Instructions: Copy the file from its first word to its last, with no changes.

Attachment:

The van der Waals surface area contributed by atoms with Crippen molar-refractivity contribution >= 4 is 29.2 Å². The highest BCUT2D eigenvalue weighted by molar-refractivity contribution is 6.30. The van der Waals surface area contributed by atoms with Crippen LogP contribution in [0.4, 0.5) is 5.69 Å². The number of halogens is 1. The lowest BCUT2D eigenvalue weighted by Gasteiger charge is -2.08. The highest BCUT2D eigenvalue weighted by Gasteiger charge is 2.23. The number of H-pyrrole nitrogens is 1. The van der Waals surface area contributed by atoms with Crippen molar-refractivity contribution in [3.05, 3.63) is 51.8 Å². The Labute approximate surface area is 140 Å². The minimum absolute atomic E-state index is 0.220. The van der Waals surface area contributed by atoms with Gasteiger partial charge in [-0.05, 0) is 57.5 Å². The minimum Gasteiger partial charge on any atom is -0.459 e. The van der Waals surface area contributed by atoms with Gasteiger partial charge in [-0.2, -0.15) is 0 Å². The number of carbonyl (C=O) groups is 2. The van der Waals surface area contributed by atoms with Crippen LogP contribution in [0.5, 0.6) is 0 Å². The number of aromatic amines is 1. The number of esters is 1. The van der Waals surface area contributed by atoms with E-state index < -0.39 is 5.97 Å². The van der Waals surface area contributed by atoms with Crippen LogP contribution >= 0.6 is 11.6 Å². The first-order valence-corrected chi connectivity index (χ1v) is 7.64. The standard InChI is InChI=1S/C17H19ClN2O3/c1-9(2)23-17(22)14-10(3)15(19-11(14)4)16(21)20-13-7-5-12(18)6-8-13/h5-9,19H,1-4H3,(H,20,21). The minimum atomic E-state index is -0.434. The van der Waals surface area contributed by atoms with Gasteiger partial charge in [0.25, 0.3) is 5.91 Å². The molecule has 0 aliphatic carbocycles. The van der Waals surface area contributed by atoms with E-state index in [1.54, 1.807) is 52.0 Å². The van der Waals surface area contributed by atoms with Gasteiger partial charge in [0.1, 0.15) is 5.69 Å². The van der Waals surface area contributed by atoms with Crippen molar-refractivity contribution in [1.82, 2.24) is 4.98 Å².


The van der Waals surface area contributed by atoms with Crippen molar-refractivity contribution >= 4 is 29.2 Å². The highest BCUT2D eigenvalue weighted by molar-refractivity contribution is 6.30. The van der Waals surface area contributed by atoms with Crippen LogP contribution in [0.4, 0.5) is 5.69 Å². The number of halogens is 1. The lowest BCUT2D eigenvalue weighted by Gasteiger charge is -2.08. The highest BCUT2D eigenvalue weighted by Gasteiger charge is 2.23. The number of H-pyrrole nitrogens is 1. The van der Waals surface area contributed by atoms with Crippen molar-refractivity contribution in [3.05, 3.63) is 51.8 Å². The Labute approximate surface area is 140 Å². The minimum absolute atomic E-state index is 0.220. The van der Waals surface area contributed by atoms with Gasteiger partial charge in [-0.05, 0) is 57.5 Å². The minimum Gasteiger partial charge on any atom is -0.459 e. The van der Waals surface area contributed by atoms with Gasteiger partial charge in [-0.2, -0.15) is 0 Å². The number of carbonyl (C=O) groups is 2. The van der Waals surface area contributed by atoms with Crippen LogP contribution in [0.5, 0.6) is 0 Å². The number of aromatic amines is 1. The number of esters is 1. The van der Waals surface area contributed by atoms with E-state index < -0.39 is 5.97 Å². The van der Waals surface area contributed by atoms with Crippen LogP contribution >= 0.6 is 11.6 Å². The first-order valence-corrected chi connectivity index (χ1v) is 7.64. The standard InChI is InChI=1S/C17H19ClN2O3/c1-9(2)23-17(22)14-10(3)15(19-11(14)4)16(21)20-13-7-5-12(18)6-8-13/h5-9,19H,1-4H3,(H,20,21). The minimum atomic E-state index is -0.434. The van der Waals surface area contributed by atoms with Gasteiger partial charge in [0.25, 0.3) is 5.91 Å². The molecule has 0 aliphatic carbocycles. The van der Waals surface area contributed by atoms with E-state index in [1.54, 1.807) is 52.0 Å². The van der Waals surface area contributed by atoms with Gasteiger partial charge in [0.1, 0.15) is 5.69 Å². The van der Waals surface area contributed by atoms with Crippen molar-refractivity contribution in [1.82, 2.24) is 4.98 Å².